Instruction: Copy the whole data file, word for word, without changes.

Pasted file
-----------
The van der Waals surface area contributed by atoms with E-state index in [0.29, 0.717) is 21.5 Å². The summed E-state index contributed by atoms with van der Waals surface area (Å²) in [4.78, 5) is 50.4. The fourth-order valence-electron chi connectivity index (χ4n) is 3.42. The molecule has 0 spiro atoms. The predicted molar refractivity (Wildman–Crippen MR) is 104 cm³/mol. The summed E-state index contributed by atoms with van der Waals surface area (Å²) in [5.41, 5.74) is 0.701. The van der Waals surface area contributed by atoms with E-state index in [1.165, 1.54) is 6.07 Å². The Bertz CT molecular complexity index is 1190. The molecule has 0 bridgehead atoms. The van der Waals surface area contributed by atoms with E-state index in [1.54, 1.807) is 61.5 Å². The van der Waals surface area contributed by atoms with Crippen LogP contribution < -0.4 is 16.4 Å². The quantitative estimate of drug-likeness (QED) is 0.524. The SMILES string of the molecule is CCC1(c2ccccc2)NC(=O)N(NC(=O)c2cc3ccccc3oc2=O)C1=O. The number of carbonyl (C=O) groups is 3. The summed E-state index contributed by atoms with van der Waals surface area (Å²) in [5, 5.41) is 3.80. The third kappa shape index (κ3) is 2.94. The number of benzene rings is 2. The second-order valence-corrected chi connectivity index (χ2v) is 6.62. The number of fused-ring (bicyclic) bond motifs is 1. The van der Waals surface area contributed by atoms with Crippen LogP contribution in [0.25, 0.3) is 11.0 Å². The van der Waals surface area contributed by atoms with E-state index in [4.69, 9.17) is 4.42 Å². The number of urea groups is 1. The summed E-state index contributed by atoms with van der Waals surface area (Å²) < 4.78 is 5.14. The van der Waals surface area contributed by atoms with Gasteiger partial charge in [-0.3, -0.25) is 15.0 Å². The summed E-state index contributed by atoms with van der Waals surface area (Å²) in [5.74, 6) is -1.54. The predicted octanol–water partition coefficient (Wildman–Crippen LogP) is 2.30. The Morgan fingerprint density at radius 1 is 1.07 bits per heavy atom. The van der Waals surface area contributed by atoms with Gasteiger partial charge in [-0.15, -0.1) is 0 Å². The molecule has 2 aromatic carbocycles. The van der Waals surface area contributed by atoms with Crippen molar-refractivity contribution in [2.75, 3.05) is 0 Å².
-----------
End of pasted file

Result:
The van der Waals surface area contributed by atoms with E-state index in [0.29, 0.717) is 21.5 Å². The summed E-state index contributed by atoms with van der Waals surface area (Å²) in [4.78, 5) is 50.4. The fourth-order valence-electron chi connectivity index (χ4n) is 3.42. The molecule has 0 spiro atoms. The predicted molar refractivity (Wildman–Crippen MR) is 104 cm³/mol. The summed E-state index contributed by atoms with van der Waals surface area (Å²) in [5.41, 5.74) is 0.701. The van der Waals surface area contributed by atoms with E-state index in [1.165, 1.54) is 6.07 Å². The Bertz CT molecular complexity index is 1190. The molecule has 0 bridgehead atoms. The van der Waals surface area contributed by atoms with E-state index in [1.54, 1.807) is 61.5 Å². The van der Waals surface area contributed by atoms with Crippen LogP contribution < -0.4 is 16.4 Å². The quantitative estimate of drug-likeness (QED) is 0.524. The SMILES string of the molecule is CCC1(c2ccccc2)NC(=O)N(NC(=O)c2cc3ccccc3oc2=O)C1=O. The number of carbonyl (C=O) groups is 3. The summed E-state index contributed by atoms with van der Waals surface area (Å²) in [5, 5.41) is 3.80. The third kappa shape index (κ3) is 2.94. The number of benzene rings is 2. The second-order valence-corrected chi connectivity index (χ2v) is 6.62. The number of fused-ring (bicyclic) bond motifs is 1. The van der Waals surface area contributed by atoms with Crippen LogP contribution in [0.25, 0.3) is 11.0 Å². The van der Waals surface area contributed by atoms with E-state index in [4.69, 9.17) is 4.42 Å². The number of urea groups is 1. The summed E-state index contributed by atoms with van der Waals surface area (Å²) < 4.78 is 5.14. The van der Waals surface area contributed by atoms with Gasteiger partial charge in [-0.3, -0.25) is 15.0 Å². The summed E-state index contributed by atoms with van der Waals surface area (Å²) in [5.74, 6) is -1.54. The predicted octanol–water partition coefficient (Wildman–Crippen LogP) is 2.30. The Morgan fingerprint density at radius 1 is 1.07 bits per heavy atom. The van der Waals surface area contributed by atoms with Gasteiger partial charge in [-0.15, -0.1) is 0 Å². The molecule has 2 aromatic carbocycles. The van der Waals surface area contributed by atoms with Crippen molar-refractivity contribution in [2.75, 3.05) is 0 Å².